Frost Durability of High-Performance Concrete Incorperating Slag or Silica Fume


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Title: Frost Durability of High-Performance Concrete Incorperating Slag or Silica Fume

Author(s): M. Soeda, T. Yamato, and Y. Emoto

Publication: Special Publication

Volume: 186


Appears on pages(s): 409-426

Keywords: air-void system; blast furnace slag; compressive strength; freezing and thawing durability; high-performance concretes; silica fume; superplasticizer

Date: 5/1/1999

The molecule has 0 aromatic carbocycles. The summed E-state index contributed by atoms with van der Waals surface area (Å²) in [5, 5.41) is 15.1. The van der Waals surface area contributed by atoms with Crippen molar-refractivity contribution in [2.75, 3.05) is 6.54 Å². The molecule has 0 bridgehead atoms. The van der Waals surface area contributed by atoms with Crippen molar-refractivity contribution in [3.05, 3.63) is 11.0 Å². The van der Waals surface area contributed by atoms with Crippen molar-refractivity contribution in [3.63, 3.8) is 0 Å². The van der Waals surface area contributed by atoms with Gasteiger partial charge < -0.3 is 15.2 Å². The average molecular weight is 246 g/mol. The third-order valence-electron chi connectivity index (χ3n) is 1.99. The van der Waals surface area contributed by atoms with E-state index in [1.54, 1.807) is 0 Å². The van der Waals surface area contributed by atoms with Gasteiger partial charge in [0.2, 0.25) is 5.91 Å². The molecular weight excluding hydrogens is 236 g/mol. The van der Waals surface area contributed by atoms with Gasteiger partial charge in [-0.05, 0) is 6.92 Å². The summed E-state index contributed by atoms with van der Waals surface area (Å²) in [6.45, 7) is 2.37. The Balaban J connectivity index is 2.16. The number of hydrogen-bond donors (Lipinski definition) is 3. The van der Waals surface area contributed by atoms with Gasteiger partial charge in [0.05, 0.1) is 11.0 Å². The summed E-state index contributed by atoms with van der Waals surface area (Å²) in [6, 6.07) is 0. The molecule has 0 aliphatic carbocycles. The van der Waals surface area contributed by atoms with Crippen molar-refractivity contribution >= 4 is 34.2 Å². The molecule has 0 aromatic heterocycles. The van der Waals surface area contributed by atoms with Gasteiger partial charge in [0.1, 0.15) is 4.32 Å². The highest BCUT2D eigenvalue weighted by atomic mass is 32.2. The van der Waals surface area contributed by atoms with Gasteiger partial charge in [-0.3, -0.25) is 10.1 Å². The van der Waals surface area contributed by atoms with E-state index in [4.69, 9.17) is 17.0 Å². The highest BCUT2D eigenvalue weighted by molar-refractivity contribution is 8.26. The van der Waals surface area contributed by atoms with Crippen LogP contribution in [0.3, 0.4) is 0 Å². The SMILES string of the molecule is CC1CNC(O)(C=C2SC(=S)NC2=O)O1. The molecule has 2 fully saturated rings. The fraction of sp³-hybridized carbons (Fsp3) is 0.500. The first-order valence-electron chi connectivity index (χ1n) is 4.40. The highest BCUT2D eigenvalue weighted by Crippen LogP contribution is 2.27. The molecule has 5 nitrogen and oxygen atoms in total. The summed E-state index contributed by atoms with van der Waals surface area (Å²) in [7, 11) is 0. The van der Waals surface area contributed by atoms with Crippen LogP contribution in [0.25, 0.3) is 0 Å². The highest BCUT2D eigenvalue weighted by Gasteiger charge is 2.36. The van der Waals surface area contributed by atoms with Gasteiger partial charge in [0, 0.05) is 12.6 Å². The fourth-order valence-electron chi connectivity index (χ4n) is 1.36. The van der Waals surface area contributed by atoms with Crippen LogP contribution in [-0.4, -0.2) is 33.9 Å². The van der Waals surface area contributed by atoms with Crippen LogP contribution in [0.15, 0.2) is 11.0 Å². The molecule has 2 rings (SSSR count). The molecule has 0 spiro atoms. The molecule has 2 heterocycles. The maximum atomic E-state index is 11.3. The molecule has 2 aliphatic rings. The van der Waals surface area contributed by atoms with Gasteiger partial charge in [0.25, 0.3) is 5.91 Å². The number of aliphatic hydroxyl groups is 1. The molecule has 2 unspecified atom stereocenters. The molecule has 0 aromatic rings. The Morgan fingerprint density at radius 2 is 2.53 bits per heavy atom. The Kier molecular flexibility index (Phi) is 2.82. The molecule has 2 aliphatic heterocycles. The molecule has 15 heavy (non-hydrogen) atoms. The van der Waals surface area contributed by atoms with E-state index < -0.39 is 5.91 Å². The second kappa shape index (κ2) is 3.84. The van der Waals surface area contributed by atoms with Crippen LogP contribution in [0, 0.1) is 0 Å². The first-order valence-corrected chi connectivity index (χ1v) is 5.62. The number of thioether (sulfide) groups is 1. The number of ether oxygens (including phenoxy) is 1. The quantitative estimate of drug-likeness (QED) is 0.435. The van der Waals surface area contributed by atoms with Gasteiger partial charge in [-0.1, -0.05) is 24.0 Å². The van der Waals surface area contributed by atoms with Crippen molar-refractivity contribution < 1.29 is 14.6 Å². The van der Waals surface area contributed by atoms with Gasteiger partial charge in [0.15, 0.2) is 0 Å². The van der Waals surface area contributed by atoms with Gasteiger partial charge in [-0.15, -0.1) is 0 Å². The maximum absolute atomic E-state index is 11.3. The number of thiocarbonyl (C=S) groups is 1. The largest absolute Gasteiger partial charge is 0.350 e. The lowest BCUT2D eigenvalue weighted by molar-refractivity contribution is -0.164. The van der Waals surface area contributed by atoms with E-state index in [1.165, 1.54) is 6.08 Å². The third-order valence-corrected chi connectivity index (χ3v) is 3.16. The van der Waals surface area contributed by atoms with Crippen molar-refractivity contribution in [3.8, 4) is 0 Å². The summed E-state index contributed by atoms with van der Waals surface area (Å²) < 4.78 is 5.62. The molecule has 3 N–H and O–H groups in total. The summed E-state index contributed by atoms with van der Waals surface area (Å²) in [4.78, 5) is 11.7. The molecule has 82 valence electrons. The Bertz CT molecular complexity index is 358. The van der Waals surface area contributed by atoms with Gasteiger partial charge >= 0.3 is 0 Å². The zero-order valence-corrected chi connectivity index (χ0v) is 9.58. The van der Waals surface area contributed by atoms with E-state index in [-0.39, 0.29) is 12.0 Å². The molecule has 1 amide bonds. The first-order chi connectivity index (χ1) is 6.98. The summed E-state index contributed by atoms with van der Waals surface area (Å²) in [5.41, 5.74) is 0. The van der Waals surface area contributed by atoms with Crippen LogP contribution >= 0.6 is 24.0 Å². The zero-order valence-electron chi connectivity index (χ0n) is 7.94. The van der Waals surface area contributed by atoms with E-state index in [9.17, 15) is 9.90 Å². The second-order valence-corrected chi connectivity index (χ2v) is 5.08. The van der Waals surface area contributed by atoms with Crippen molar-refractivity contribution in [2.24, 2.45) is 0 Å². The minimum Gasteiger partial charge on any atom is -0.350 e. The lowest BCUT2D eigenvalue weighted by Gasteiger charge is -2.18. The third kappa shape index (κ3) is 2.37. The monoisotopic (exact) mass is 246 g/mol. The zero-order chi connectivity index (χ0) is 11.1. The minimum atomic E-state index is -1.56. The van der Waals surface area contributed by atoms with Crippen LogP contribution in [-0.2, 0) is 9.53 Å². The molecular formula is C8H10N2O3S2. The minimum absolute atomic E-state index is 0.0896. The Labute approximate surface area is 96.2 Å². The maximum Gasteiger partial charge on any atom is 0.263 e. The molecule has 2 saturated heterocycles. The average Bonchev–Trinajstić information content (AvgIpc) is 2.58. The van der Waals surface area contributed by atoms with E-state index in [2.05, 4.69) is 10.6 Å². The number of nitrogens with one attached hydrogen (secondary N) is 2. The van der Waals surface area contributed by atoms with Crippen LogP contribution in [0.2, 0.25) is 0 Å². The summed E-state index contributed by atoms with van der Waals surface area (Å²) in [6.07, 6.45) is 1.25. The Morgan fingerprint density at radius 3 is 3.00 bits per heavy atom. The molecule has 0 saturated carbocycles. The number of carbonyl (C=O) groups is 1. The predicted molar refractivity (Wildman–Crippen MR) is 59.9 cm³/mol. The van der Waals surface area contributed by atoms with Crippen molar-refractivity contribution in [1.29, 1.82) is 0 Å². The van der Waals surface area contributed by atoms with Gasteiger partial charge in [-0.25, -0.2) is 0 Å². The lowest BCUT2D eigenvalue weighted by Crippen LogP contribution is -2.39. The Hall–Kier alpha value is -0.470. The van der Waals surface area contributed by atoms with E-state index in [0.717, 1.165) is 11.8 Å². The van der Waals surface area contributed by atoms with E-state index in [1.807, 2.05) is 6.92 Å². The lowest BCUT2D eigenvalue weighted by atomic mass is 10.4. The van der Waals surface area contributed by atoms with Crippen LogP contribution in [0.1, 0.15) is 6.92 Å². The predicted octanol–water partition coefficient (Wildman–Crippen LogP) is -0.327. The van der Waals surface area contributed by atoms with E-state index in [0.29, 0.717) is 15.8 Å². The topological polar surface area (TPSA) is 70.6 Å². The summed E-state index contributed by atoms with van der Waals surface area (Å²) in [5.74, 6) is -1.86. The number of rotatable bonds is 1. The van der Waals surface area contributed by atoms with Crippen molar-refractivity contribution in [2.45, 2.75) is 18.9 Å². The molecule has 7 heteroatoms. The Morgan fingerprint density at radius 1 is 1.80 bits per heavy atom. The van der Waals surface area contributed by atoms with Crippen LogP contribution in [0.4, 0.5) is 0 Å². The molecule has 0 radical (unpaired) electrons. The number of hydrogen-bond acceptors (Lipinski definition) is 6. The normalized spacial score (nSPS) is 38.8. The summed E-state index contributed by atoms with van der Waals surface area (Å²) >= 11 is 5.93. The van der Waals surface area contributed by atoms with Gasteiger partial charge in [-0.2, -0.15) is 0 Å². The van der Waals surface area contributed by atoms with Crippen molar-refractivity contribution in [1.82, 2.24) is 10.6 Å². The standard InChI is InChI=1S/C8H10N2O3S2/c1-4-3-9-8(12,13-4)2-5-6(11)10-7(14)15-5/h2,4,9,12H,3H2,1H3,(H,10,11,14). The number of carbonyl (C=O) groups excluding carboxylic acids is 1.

This paper presents the results of laboratory studies conducted to determine freezing and thawing and scaling resistance of high-performance concrete. High-performance concretes were made using a combination of different cementitious materials (Blast-furnace slag and silica fume). The water-to-cementitious materials ratio was .27, and the bulk volume of coarse aggregate and fine aggregate per unit volume of concrete were fixed at .50 and .60, respectively. All mixtures used a superplasticizer and were non-air-entrained. Test cylinders were cast for testing in compression at 1 and 28 days, and test prisms were cast for determining resistance to freezing and thawing cycles in accordance with ASTM C 666, Procedure A. and for resistance to scaling from deicing chemicals according to ASTM C 672. The curing methods were water curing and steam curing. The air-void parameters of the hardened concrete were determined on the sawn sections. The test results indicate that non-air-entrained, high-performance concrete with steam curing showed low durability factors. High-performance concrete with water curing performed satisfactorily when subjected to up to 1500 cycles of freezing and thawing. Water-cured, high-performance concrete showed no appreciable scaling after 100 freezing and thawing cycles, showing high resistance to scaling.